CHAPTER 5: HENRY RACAMIER, THE ENLIGHTENED BUSINESSMAN
Born in 1912 in Pont-de-Roide, in Doubs, Henry Racamier first attended French business school "HEC" and then made his career in steel industry, logical choice when one knows that he is the son of an engineer. He begins his working career at Peugeot steelworks. Ten years later, at the end of the war, he starts his own business in special steels trading, Stinox. He successfully runs his business, travels the world to give it an international dimension and will remain its head for thirty years until 1977 when he sells it to Thyssen. He is then sixty-five.
The story could end there: he has made a success of his life and deserves a little rest. But at the age when others quietly withdraw, Henry Racamier emerges from the shadows. His wife, Odile Vuitton, one of Louis Vuitton's great-granddaughters, is a shareholder of the brand with her five cousins. At the time, Louis Vuitton employs 70 people and consists in only two stores. Its turnover hardly exceeds the equivalent of 10 million euros. Louis Vuitton, prestigious but modest SME, more and more often asks Henri Racamier for advice before entrusting him the management in 1977.
True trade genius, Henry Racamier starts from a simple observation: it is in the retail market that one earns the most money. He therefore opens a network of more than a hundred shops in ten years, particularly in Japan and the United States where the French luxury brand is much appreciated. In parallel the brand reworks its marketing, although it already has a very strong reputation, notably for being able to always meet its most difficult customers’ requirements. Henry Racamier makes the LV monogrammed canvas a world-renowned luxury emblem and endows Vuitton with a powerful image. 20 years later, Louis Vuitton posts a turnover of 690 million euros, i.e. sixty times more than on Henry Racamier’s arrival.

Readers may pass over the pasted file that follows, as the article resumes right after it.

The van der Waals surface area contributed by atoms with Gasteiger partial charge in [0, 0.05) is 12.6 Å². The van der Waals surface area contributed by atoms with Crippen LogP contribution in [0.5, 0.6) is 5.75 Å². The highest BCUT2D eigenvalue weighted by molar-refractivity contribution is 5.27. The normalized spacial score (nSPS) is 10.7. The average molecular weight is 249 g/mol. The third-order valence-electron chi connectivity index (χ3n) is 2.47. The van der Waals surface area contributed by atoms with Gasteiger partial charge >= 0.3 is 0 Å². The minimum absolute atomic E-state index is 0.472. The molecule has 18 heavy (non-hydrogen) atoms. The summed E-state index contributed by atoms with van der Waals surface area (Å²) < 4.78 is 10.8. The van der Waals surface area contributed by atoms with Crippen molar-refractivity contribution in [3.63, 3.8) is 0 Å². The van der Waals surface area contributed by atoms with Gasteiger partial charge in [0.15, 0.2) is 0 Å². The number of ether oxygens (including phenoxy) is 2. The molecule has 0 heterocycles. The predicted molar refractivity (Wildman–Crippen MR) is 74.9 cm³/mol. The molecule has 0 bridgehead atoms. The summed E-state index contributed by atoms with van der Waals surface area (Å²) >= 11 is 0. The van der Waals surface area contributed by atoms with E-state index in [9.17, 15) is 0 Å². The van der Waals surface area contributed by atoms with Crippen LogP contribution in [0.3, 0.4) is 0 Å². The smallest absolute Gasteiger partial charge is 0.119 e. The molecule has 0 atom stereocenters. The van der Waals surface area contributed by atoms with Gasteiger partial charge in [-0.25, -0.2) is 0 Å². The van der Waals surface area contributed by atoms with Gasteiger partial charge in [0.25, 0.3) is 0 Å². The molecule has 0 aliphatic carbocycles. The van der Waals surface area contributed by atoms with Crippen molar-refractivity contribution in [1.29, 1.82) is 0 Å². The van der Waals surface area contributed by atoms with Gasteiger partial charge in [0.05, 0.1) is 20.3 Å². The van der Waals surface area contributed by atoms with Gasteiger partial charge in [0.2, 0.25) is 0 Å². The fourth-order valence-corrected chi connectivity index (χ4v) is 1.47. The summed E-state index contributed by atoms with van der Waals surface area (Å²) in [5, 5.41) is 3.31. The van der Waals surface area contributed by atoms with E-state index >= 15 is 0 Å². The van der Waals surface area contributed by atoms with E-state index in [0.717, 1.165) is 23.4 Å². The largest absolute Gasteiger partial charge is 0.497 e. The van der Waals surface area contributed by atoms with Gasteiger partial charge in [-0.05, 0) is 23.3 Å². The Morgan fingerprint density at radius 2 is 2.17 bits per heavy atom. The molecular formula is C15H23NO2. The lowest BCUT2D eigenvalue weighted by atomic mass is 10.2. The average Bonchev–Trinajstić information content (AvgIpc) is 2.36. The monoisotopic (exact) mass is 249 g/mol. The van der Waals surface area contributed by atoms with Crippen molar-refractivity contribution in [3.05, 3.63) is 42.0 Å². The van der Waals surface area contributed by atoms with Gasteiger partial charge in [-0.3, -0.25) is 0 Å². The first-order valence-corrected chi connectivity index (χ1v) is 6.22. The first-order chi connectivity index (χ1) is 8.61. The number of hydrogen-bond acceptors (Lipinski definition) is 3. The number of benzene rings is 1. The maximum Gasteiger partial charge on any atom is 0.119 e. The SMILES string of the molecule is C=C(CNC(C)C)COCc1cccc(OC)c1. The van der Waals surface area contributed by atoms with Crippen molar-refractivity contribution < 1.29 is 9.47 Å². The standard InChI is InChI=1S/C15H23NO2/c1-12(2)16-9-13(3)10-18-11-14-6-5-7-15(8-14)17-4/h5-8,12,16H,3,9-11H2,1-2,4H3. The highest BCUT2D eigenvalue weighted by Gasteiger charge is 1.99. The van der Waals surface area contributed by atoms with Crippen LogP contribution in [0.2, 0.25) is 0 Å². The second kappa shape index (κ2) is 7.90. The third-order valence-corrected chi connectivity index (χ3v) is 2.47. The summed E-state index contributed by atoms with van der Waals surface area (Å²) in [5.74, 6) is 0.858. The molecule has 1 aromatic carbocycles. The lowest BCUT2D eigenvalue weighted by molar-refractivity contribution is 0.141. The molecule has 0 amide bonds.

In June 1987, Louis Vuitton, leader of high-end luggage, merges with Moët-Hennessy, king of champagne and cognac. LVMH is born and becomes one of the stars of the Stock Exchange... Temporally. During the stock market crash of October 1987, LVMH weakens. A man has clearly got it: Bernard Arnault. This financier, who has already taken over Boussac and Dior, discreetly buys LVMH shares. When a few months later Henry Racamier seeks an ally to establish LVMH on the stock market again, Bernard Arnault seems to be the ideal candidate. Bernard Arnault, joined together with Guinness, will take control of LVMH, by joining forces alternately with the ones or the others and eventually will oust Chevalier, Moët-Hennessy's boss, and Racamier. In April 1990, Bernard Arnault is officially recognized as managing director of LVMH.
Henry Racamier will die on 29 March 2003.